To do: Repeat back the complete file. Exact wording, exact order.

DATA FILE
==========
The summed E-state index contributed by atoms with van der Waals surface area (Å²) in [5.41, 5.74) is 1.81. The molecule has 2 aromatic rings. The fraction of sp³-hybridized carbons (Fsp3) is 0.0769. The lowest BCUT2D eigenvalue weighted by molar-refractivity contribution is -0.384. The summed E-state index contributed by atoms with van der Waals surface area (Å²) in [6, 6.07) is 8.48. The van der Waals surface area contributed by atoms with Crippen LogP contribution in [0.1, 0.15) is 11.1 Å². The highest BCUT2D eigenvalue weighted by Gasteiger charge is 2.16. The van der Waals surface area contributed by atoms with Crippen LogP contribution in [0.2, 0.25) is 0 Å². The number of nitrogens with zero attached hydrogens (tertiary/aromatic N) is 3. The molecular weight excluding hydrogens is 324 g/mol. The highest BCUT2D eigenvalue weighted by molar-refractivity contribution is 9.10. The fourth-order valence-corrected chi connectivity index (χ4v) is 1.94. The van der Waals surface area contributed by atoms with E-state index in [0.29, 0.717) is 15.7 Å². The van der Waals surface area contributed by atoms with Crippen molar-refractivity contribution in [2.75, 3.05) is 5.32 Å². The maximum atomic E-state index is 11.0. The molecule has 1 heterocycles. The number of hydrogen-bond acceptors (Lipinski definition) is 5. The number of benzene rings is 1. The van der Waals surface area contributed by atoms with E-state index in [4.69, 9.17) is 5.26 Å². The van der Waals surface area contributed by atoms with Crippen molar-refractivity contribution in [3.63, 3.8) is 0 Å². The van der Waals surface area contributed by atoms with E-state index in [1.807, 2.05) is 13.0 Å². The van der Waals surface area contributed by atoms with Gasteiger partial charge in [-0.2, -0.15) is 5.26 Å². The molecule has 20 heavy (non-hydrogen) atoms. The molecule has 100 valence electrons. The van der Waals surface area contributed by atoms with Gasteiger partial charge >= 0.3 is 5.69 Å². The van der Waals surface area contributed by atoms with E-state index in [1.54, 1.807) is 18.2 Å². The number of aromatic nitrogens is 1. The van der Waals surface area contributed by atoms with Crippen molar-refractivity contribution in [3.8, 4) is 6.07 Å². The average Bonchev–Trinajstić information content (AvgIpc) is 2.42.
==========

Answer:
The summed E-state index contributed by atoms with van der Waals surface area (Å²) in [5.41, 5.74) is 1.81. The molecule has 2 aromatic rings. The fraction of sp³-hybridized carbons (Fsp3) is 0.0769. The lowest BCUT2D eigenvalue weighted by molar-refractivity contribution is -0.384. The summed E-state index contributed by atoms with van der Waals surface area (Å²) in [6, 6.07) is 8.48. The van der Waals surface area contributed by atoms with Crippen LogP contribution in [0.1, 0.15) is 11.1 Å². The highest BCUT2D eigenvalue weighted by Gasteiger charge is 2.16. The van der Waals surface area contributed by atoms with Crippen LogP contribution in [0.2, 0.25) is 0 Å². The number of nitrogens with zero attached hydrogens (tertiary/aromatic N) is 3. The molecular weight excluding hydrogens is 324 g/mol. The highest BCUT2D eigenvalue weighted by molar-refractivity contribution is 9.10. The fourth-order valence-corrected chi connectivity index (χ4v) is 1.94. The van der Waals surface area contributed by atoms with E-state index in [0.29, 0.717) is 15.7 Å². The van der Waals surface area contributed by atoms with Crippen molar-refractivity contribution in [2.75, 3.05) is 5.32 Å². The maximum atomic E-state index is 11.0. The molecule has 1 heterocycles. The number of hydrogen-bond acceptors (Lipinski definition) is 5. The number of benzene rings is 1. The van der Waals surface area contributed by atoms with E-state index in [4.69, 9.17) is 5.26 Å². The van der Waals surface area contributed by atoms with Crippen molar-refractivity contribution in [3.63, 3.8) is 0 Å². The van der Waals surface area contributed by atoms with E-state index in [1.807, 2.05) is 13.0 Å². The van der Waals surface area contributed by atoms with Gasteiger partial charge in [-0.2, -0.15) is 5.26 Å². The molecule has 20 heavy (non-hydrogen) atoms. The molecule has 100 valence electrons. The van der Waals surface area contributed by atoms with Gasteiger partial charge >= 0.3 is 5.69 Å². The van der Waals surface area contributed by atoms with E-state index in [1.54, 1.807) is 18.2 Å². The number of aromatic nitrogens is 1. The van der Waals surface area contributed by atoms with Crippen molar-refractivity contribution in [3.8, 4) is 6.07 Å². The average Bonchev–Trinajstić information content (AvgIpc) is 2.42.